Catalan leader freezes independence bid to seek dialogue with Madrid
October 10 2017 09:35 PM
Catalan regional government president Carles Puigdemont
Catalan regional government president Carles Puigdemont

Dpa/Barcelona

The president of Catalonia, Carles Puigdemont, on Tuesday announced a suspension of the region's independence declaration, instead calling for dialogue as part of Catalonia's path toward secession from Spain.

Puigdemont said the disputed October 1 referendum gave his government a mandate to turn Catalonia into ‘an independent state,’ but the process should be frozen pending further talks.

‘We propose to suspend the declaration [of independence] to have a dialogue,’ he said, calling on the Spanish government ‘to listen, maybe not to us, but to the [other] people asking for a mediation.’   ‘With the results of the October 1 referendum, Catalonia has earned the right to independence,’ said Puigdemont.

Attention will now turn to the central government of Prime Minister Mariano Rajoy, who had previously ruled out any ‘mediation between law and disobedience.’   The October 1 poll found 90 per cent of participants in favour independence. Voter turnout was 42 per cent, in large part because most of those opposed to independence did not participate.

The vote took place despite being prohibited by Spain's Constitutional Court and despite Madrid's express condemnation. Rajoy's government sent in police to disrupt voting on the day of the referendum, leading to hundreds of injuries and widespread public outcry.

 ‘Do not expect any threats, blackmail or insults from me. This is a very serious situation,’ said Puigdemont during his roughly 30-minute speech.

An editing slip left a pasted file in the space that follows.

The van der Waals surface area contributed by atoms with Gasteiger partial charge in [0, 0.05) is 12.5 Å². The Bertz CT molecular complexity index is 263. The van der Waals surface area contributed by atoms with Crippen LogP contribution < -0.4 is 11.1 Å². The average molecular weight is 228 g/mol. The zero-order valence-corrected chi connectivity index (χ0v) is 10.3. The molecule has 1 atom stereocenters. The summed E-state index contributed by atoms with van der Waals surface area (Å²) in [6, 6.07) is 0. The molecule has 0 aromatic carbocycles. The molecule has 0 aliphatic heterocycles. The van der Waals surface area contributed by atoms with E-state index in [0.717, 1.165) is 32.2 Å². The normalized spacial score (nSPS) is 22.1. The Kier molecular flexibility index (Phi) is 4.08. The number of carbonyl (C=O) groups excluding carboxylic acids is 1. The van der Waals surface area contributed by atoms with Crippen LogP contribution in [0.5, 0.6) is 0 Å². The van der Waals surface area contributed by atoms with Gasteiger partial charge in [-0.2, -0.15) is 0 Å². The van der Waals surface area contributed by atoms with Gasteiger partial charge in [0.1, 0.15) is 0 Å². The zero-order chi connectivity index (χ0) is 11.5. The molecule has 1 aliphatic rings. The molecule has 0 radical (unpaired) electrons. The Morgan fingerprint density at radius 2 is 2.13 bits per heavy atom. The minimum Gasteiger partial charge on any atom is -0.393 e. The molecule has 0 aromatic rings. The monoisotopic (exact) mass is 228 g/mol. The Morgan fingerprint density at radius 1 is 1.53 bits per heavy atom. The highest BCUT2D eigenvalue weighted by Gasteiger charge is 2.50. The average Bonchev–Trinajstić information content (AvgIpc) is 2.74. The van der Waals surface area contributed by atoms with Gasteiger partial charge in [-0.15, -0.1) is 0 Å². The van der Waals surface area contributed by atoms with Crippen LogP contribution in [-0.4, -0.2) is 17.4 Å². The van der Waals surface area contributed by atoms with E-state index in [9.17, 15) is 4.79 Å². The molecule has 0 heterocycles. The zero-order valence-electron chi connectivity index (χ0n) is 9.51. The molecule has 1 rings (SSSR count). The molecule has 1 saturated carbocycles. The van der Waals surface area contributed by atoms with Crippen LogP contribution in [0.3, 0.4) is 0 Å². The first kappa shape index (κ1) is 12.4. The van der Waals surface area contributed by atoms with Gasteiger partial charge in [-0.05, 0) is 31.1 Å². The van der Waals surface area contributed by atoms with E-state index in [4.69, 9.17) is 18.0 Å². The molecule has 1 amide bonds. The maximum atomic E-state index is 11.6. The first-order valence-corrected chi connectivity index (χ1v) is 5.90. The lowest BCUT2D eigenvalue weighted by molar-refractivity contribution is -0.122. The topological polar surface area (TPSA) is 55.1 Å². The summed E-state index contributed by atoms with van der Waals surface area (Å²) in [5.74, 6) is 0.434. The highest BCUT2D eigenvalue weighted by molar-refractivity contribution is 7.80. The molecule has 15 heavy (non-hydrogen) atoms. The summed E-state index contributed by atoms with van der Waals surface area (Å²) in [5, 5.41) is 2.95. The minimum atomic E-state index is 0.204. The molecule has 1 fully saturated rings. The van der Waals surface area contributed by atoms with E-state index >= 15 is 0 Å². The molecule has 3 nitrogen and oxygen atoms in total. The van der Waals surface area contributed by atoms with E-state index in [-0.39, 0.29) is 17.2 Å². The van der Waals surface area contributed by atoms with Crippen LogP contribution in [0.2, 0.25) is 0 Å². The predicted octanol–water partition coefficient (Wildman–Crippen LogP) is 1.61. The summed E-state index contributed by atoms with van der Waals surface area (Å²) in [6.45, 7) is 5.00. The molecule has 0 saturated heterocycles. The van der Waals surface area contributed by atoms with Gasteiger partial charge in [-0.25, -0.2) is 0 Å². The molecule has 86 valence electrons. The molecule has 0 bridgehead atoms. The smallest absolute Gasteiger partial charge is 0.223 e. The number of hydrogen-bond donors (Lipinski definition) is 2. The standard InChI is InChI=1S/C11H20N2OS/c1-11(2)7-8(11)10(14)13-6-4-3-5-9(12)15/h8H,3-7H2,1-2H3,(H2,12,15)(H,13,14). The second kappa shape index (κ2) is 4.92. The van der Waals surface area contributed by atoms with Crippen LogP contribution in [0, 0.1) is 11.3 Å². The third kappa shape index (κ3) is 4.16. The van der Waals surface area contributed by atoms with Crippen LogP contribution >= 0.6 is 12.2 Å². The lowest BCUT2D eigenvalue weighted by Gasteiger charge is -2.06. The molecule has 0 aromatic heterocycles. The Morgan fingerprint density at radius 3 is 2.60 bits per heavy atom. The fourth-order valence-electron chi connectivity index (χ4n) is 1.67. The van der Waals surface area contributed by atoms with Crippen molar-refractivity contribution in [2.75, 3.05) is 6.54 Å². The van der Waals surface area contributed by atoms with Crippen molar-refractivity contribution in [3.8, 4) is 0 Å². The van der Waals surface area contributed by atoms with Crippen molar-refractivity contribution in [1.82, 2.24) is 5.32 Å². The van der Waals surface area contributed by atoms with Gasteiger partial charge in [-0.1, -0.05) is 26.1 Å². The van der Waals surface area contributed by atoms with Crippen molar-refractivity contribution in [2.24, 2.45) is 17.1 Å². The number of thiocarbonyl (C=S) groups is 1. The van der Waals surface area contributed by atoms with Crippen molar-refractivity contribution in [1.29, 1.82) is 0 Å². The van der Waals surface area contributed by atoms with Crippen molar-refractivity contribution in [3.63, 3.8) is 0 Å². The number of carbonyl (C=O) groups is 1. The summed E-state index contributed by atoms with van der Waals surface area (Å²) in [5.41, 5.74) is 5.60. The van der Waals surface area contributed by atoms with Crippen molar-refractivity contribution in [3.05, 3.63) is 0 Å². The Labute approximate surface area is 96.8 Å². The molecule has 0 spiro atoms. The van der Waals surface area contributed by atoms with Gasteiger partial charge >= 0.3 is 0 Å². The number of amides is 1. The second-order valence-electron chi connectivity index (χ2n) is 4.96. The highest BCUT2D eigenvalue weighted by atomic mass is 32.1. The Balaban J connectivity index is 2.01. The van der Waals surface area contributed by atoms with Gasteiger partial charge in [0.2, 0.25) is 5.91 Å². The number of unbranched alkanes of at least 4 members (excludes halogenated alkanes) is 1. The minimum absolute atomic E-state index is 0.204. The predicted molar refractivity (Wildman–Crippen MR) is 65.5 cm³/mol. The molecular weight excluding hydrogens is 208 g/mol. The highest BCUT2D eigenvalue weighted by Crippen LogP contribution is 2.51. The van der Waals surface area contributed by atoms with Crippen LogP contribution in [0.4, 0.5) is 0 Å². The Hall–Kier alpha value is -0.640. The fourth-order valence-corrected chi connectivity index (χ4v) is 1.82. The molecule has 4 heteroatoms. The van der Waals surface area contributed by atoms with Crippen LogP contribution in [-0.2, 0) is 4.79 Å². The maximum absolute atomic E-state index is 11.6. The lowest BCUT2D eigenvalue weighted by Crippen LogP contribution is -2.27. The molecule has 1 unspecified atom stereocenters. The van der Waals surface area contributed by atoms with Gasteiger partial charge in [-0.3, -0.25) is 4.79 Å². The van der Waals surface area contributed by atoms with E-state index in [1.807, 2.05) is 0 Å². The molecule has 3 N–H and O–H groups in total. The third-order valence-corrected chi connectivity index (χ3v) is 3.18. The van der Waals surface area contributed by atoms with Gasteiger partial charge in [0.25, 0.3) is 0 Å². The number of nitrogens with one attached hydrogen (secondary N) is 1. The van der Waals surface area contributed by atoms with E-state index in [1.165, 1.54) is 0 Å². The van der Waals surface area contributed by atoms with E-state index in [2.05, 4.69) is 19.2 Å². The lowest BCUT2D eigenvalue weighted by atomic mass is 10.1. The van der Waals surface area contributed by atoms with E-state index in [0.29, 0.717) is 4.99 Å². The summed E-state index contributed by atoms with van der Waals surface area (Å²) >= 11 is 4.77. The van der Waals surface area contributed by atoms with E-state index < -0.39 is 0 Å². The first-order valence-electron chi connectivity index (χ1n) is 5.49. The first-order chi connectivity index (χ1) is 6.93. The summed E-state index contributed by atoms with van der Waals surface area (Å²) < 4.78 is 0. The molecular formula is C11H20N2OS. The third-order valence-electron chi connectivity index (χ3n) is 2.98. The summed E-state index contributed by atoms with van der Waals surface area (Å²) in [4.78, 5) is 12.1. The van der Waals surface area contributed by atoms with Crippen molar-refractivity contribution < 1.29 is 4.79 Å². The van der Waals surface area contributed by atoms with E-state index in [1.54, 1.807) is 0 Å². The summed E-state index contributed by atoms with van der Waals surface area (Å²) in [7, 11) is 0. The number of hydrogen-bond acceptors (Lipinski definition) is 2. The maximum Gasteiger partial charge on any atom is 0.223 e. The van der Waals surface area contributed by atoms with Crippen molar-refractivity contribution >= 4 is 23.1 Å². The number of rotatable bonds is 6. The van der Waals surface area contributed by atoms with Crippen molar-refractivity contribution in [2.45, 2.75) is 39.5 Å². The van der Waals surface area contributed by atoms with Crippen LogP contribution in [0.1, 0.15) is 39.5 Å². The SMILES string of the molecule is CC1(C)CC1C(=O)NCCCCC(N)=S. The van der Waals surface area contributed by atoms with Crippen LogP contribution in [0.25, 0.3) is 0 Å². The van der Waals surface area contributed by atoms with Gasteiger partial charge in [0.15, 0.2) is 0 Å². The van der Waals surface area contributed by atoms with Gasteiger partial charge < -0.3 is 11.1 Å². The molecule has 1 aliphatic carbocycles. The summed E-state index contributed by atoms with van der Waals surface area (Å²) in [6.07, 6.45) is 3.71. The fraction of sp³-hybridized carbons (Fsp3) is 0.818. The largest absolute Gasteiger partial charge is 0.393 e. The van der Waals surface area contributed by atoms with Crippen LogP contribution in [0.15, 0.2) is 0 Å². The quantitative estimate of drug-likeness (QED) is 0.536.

The Catalan president stated that his push for dialogue was a ‘gesture of responsibility and generosity,’ taken to respect the overwhelming will of actors in Spain and abroad for a de-escalation of the conflict, while ‘respecting the will of the people.’  Throughout his address, Puigdemont pointed to various past attempts by successive Catalan regional governments to hold legally binding referendums, such as the one held in Scotland in 2014. These attempts had been met with constant opposition and counter-attacks, said Puigdemont.

Addressing all citizens of Spain, Puigdemont said, ‘We are not criminals, we are not crazy, we are not coup plotters, we are not out of our minds. We are normal people who only ask to vote.’  Tuesday had been marked by increasing tensions as Puigdemont's statement approached. The Parc de la Ciutadella, the park that surrounds the regional parliament, was surrounded by members of Catalonia's regional police force.

 Large crowds gathered outside the parliament and watched the proceedings on large public screens.

A unilateral declaration of independence, as many had speculated Puigdemont would provide, could have led to his arrest and an unprecedented political crisis in Spain.

 Rajoy is due to address the national parliament on Wednesday. 



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